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in any of the deeds of his chain of title, they will be protected in the purchase.


The term "flaw" is used to describe an apparent gap or break in the chain of title, which, when occurring constitutes in many cases an unsurmountable impediment. A requisition must in such case be made for the missing links, whether the interruption be partial, as where one of several persons shown to possess a unity of interest fails to convey, or entire, as where no privity of title is shown to exist between present claimants and past owners. Where the original title fails, and requisitions for the purpose of showing connection are returned unsatisfied, the title asserted becomes adverse to the original title and necessarily inquiries in pais must be made to show an indefeasible title by adverse possession.

An apparent break in the chain often occurs in the case of descents, the estate of the intestate never having been settled in probate; and when the only heirs are married women, and conveyance is subsequently made by them, if no description of the person or of the capacity in which they grant is given, the break, upon the record, will, of course, be complete. When a grantee under an unrecorded land contract has gone into possession, but no deed has ever been made, the same state of facts will exist in respect to conveyances by him. Again, and these cases are by no means uncommon, simple or ignorant people frequently go into possession under deeds which they never cause to be recorded, and this apparently breaks the continuity of interest and title. Requisitions, in many instances, will suffice to discover the missing evidence,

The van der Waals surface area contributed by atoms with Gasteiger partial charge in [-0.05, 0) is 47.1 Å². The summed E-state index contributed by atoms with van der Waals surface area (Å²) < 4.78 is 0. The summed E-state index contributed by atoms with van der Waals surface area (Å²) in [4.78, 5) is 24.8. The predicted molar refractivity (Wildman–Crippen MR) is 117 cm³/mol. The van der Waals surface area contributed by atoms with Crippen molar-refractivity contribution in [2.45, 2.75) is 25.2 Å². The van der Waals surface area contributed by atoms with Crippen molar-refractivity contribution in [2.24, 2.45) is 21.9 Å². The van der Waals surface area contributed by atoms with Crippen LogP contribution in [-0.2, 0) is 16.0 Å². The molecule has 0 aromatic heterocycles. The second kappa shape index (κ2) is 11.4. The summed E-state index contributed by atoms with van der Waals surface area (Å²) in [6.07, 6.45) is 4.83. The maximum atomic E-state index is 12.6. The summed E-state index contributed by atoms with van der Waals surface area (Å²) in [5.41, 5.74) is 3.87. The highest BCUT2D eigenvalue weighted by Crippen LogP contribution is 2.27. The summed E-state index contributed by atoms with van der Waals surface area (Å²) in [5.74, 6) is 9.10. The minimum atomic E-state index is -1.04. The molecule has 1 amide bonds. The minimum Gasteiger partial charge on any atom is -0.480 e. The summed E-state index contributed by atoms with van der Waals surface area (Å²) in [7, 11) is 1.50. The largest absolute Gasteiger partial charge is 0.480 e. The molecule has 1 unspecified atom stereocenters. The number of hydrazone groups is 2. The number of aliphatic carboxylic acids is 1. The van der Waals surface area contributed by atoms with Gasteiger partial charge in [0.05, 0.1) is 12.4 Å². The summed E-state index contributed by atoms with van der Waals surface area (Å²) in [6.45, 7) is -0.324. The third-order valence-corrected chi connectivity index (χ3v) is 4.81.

but when this cannot be found, possession and claim of title under the statute of limitations must be relied


A serious defect of the character under consideration will frequently be found at the very initiation of title, the abstract showing only the original entry at the government land office, supplemented, possibly, by the local record of the Receiver's duplicate receipt. Now, it is immaterial how long the premises may have remained in private occupancy, nor through how many hands it may have passed; the title, in such a case, is only an equity, for no limitation runs against the government. Yet, such defects are very common. From a very early day in the history of the public land system, settlers and purchasers seem to have been strangely indifferent in the matter of securing possession of the government patents for their lands, and in hundreds of thousands of instances the foundation of title, as exhibited by local records, to lands purchased from the government, some of them of vast present value, is merely the duplicate receipt above alluded to. Probably, this indifference has arisen chiefly from ignorance on the part of purchasers that a patent constitutes the only positive evidence of the transfer of title from the government to the individual, but whatever may be the cause the fact exists, and this vital link, showng the original derivation of title, should be restored whenever it is found to be wanting.84